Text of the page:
Communication essentials: multitasking

Here in the states, Thanksgiving week is staring us in the face. Meaning a lot of folks are trying to wrap up and prepare for time off with friends and family. And to do this they are likely finding themselves multitasking – doing two, even three things at once.

But interesting enough … they really aren’t. Even if they think or say they are. Because there is no such thing as multitasking, as I just found out.

I was participating in a focus group and the facilitator sent out a prep email and asked that we not have our phones on or windows on our computer open – in other words, “… please avoid multitasking.” But he ended that point by saying, “There is no such thing as multitasking anyway.”

As someone who has multitasked – and been proud of it – I had to do a little research for myself. And it turns out … he’s right. There is no such thing as multitasking! It’s our brains playing tricks on us. Or, as the article I’m featuring today points out – our ego playing tricks on us.

Multitasking … or avoiding it, I should say, is today’s ‘communication essential.’

“This is how your ego tricks you into thinking multitasking is productive.”
Deanna Murphy, Ph.D., CEOworld Magazine

The article I’m featuring today will blow your mind – and I’m not kidding. The biggest takeaway? When we think we’re multitasking … we’re actually impeding our productivity and losing hours in the day. Three hours to be exact (over the course of an average eight-hour workday).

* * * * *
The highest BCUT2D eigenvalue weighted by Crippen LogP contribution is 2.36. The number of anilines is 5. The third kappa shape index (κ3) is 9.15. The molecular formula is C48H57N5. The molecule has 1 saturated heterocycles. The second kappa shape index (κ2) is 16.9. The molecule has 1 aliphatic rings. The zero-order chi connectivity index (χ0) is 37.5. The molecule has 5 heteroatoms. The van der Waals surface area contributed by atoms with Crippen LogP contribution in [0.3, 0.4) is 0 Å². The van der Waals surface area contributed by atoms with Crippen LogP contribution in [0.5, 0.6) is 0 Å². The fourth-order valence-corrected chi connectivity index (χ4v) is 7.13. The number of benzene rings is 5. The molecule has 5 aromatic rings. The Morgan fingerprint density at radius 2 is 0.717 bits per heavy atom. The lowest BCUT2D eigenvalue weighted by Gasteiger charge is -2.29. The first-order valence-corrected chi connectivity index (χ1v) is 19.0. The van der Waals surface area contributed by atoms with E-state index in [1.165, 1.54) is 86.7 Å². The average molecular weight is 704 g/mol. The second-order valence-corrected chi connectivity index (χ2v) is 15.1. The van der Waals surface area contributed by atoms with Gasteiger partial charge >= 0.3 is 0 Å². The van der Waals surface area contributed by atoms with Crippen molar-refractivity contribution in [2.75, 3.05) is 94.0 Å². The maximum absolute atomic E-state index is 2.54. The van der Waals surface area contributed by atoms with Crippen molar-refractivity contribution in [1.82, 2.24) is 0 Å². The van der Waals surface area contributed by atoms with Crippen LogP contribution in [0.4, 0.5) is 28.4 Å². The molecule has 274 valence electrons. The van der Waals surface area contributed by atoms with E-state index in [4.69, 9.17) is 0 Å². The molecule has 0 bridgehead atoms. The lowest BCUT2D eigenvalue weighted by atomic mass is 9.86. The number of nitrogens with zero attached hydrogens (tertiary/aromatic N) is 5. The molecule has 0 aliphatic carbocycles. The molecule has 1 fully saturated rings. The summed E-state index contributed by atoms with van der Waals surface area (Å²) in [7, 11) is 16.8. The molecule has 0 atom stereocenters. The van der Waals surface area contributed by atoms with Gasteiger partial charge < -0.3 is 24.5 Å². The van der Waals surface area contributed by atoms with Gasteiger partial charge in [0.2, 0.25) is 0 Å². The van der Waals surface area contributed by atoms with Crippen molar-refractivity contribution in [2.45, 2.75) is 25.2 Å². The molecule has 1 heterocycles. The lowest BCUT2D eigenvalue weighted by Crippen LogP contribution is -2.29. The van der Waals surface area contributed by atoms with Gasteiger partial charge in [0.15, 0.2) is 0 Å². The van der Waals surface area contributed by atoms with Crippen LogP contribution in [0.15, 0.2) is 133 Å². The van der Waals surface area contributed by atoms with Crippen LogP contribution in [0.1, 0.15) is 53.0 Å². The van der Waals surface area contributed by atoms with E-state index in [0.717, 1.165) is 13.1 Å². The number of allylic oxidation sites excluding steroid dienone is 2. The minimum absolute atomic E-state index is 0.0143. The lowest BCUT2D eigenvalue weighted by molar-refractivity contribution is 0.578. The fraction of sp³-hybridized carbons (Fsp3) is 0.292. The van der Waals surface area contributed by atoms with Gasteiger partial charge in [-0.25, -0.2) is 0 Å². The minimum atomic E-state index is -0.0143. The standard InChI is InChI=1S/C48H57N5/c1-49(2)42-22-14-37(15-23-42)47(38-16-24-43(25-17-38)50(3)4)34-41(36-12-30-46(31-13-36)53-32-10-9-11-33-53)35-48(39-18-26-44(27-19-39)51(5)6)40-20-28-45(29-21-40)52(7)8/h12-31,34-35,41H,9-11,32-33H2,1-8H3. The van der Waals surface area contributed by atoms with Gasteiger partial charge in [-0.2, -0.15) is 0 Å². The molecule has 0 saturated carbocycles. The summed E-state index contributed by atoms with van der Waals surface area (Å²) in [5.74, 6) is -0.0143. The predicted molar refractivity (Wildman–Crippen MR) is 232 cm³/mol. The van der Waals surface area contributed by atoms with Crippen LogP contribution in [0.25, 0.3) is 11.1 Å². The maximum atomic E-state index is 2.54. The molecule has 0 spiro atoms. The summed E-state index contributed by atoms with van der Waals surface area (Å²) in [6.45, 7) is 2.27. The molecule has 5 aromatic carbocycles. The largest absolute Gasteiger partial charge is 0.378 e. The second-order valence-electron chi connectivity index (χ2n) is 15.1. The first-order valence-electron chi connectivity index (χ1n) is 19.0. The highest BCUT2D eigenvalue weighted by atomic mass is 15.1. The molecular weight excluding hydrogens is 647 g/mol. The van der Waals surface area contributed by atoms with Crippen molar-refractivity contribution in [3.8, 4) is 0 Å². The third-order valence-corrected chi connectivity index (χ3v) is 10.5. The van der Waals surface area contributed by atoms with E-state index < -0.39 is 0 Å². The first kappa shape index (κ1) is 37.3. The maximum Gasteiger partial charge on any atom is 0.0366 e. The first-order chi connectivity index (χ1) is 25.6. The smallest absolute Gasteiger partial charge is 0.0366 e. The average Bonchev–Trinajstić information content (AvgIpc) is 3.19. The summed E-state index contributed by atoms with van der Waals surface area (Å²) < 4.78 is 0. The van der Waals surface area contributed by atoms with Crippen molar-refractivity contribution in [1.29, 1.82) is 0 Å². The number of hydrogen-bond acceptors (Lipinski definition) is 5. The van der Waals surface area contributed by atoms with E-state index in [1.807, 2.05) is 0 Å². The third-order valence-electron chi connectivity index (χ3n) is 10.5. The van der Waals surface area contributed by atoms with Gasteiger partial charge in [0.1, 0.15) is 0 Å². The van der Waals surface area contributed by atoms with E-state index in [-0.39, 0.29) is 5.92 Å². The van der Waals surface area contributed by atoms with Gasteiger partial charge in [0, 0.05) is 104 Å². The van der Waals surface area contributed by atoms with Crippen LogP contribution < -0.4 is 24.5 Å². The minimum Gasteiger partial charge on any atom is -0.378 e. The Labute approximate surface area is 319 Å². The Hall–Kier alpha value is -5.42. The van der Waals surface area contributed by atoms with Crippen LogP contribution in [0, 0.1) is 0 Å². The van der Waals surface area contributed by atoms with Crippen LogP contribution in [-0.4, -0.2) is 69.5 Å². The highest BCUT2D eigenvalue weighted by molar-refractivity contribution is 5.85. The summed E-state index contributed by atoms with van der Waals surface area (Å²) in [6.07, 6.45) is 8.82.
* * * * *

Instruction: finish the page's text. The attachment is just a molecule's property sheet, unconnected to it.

Why does this matter to the readers of this blog? Well, as you know, I have been a bit of a broken record when it comes to assuming leadership. We all have the chance to lead. But today I’m talking specifically to those in management and leadership positions who not only multitask but may encourage or evaluate others on their ability to “do it well.” However, maybe we’ve been looking at multitasking all wrong. And if so, it’s up to us to understand it, stop it, model it and save our teams from it.

How long will we allow teams to associate productivity and efficiency with “busyness”? As the focus of leadership shifts more to assuming responsibility for our teams’ mental health, we need to be the ones truly driving this movement toward mental awareness and mindfulness. In other words, ignore our egos and do what truly is best for our organizations – and the people who make them special.

So stop multitasking for a minute and read. Do you agree? Is this as critical as I think it is? Would love to hear from you!